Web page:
4. Background and Related Work

To maintain situation awareness of their assets, network owners often run scanners such as Nmap to enumerate active hosts and their services. This provides a snapshot of the network at a particular point in time that is useful for static operating environments where hosts have fixed, pre-allocated IP addresses, rarely disconnect from the network, are never shared among users, and have no aliases. Additionally, many enterprise networks deploy Endpoint Security and Systems Management (ESSM) software such as Tanium on hosts that act like trackers. They provide reliable host information, but they typically only support the most popular operating systems, missing many variants and embedded systems. When dealing with a dynamic operating environment, however, it is impractical to run scanners and agents continuously at a high rate to achieve good coverage over time. Hosts in this environment often connect and disconnect from the network, connect via different interfaces (e.g., Ethernet, Wi-Fi), have shared interfaces (e.g., NAT, Ethernet dongles), have dynamically assigned IP addresses, and are shared among multiple users and contain various aliases. This creates an added layer of complexity as the same host could be represented by multiple identifiers. Thus, Entity Resolution must be applied for data cleaning, a prerequisite of data mining, to correctly de-duplicate and correlate hosts across multiple data streams. Entity Resolution techniques must be able to overcome the challenges of working with raw cyber data, namely:  large quantity (i.e., millions of events per day generated by a typical medium-sized enterprise network), lack of common fields among data sources, and no safe assumption about the rate of change for host identifiers (unlike people or organizations). Recent advances in ER methods have attempted to overcome these challenges by applying comprehensive, data-agnostic approaches to host enumeration.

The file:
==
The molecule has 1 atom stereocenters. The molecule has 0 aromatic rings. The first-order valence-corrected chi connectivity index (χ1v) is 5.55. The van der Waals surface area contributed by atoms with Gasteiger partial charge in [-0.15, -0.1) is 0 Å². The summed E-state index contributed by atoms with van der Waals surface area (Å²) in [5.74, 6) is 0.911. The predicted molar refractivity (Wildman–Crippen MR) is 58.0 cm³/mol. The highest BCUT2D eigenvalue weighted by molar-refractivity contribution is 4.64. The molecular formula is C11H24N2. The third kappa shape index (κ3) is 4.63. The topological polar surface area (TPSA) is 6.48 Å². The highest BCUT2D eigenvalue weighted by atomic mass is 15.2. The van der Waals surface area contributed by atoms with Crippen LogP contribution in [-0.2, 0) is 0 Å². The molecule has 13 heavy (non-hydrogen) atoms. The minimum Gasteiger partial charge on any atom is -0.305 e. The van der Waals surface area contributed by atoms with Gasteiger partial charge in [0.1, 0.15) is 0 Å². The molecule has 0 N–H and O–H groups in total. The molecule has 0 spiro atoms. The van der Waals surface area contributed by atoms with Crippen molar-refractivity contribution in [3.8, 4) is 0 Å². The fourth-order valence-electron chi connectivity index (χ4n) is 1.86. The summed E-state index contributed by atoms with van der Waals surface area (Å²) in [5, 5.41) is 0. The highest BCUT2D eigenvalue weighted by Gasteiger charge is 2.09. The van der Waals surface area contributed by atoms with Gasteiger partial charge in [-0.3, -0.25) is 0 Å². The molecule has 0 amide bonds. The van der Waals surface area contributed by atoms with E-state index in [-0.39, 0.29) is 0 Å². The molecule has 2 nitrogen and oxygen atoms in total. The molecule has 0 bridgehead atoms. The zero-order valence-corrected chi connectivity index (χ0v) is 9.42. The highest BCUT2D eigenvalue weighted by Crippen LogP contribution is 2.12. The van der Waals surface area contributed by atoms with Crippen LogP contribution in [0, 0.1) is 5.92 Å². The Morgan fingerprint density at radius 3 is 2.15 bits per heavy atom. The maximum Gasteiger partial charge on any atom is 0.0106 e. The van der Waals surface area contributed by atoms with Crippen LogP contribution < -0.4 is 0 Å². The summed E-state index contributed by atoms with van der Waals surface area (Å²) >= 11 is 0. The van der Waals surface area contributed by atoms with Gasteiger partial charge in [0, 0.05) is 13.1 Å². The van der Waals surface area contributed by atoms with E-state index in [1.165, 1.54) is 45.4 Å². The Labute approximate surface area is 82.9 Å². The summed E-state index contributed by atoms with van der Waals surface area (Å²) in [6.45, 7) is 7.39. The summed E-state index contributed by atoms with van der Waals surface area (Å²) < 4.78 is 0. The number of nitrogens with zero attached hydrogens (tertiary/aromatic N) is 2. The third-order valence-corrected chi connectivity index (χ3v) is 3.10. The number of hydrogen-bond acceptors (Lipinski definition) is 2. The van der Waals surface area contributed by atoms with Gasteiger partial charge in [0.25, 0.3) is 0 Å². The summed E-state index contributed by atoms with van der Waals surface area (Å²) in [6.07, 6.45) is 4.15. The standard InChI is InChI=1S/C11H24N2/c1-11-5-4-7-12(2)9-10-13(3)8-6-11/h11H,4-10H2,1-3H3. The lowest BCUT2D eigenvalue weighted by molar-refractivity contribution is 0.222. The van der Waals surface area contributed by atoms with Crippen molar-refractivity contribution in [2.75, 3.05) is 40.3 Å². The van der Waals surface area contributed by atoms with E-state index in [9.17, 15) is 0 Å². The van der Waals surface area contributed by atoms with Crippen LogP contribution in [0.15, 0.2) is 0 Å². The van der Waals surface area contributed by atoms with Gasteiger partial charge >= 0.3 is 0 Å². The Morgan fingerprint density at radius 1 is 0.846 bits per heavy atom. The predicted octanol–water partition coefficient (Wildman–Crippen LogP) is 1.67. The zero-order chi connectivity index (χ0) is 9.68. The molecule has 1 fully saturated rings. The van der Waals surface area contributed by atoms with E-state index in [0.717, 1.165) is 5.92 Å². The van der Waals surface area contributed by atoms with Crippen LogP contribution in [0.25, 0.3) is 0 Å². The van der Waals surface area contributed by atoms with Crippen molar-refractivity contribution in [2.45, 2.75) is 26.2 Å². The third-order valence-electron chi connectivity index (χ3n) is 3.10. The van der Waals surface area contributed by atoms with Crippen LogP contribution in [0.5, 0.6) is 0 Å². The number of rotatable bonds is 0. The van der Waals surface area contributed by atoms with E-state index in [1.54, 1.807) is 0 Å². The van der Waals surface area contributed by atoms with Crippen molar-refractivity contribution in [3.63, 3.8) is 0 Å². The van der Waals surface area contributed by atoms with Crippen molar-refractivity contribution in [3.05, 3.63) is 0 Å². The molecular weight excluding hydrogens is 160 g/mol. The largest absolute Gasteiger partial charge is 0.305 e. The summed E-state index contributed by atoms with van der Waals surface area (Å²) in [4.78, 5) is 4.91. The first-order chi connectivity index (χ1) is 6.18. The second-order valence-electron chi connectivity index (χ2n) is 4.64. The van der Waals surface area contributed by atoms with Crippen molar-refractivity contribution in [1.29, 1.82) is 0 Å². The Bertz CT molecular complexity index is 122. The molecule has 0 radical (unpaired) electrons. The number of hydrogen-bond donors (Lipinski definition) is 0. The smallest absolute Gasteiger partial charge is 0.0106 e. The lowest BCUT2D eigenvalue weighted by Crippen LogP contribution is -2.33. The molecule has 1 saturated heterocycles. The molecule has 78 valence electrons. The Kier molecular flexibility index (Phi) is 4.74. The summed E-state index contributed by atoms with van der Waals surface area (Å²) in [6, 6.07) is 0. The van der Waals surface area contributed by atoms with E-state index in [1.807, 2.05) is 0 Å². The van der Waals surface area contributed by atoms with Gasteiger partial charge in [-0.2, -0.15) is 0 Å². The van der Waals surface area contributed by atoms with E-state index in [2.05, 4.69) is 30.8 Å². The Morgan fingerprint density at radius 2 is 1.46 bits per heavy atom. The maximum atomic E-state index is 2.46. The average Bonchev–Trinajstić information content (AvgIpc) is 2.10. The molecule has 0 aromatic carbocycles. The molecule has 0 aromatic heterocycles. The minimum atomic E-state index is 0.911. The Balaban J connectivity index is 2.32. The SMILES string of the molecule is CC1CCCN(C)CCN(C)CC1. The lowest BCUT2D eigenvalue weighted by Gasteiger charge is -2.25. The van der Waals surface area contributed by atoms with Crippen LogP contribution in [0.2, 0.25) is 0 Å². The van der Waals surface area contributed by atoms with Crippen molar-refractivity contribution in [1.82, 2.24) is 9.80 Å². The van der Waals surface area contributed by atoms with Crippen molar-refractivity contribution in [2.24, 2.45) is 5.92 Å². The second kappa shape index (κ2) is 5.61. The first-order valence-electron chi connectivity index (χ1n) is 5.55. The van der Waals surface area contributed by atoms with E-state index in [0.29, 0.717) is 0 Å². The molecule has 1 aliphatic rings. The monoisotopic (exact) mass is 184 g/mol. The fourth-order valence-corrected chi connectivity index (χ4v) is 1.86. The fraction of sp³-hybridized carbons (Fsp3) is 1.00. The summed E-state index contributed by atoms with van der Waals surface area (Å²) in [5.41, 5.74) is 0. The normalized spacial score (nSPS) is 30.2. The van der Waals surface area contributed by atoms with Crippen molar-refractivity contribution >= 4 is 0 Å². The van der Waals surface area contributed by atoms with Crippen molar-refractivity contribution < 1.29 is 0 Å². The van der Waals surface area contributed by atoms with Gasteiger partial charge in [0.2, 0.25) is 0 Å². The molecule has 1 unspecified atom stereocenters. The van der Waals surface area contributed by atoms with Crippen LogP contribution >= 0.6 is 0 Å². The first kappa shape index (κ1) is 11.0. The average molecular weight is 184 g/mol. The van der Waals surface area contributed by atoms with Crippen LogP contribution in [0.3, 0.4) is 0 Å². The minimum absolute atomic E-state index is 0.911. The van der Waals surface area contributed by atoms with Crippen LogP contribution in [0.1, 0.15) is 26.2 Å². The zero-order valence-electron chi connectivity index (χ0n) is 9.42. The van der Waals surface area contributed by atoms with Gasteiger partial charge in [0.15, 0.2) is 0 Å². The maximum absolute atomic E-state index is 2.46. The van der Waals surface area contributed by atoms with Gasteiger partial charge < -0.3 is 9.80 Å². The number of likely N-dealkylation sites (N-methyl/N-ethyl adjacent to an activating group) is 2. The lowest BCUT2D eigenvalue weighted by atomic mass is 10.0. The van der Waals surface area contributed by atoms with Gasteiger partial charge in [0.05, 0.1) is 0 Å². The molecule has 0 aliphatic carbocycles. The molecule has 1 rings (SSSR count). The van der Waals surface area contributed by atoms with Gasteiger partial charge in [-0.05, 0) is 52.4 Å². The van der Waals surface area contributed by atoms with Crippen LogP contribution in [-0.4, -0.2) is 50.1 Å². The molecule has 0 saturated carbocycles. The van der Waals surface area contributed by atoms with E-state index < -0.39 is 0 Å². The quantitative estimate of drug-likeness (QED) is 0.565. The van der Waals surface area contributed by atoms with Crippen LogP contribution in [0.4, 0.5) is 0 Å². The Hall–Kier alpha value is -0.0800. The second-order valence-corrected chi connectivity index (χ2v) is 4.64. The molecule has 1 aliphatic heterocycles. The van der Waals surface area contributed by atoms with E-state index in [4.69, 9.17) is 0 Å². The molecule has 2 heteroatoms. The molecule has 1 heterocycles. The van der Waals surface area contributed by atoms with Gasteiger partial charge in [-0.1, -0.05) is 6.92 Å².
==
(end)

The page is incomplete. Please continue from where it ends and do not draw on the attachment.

4.1. Entities Based on a Time Attribute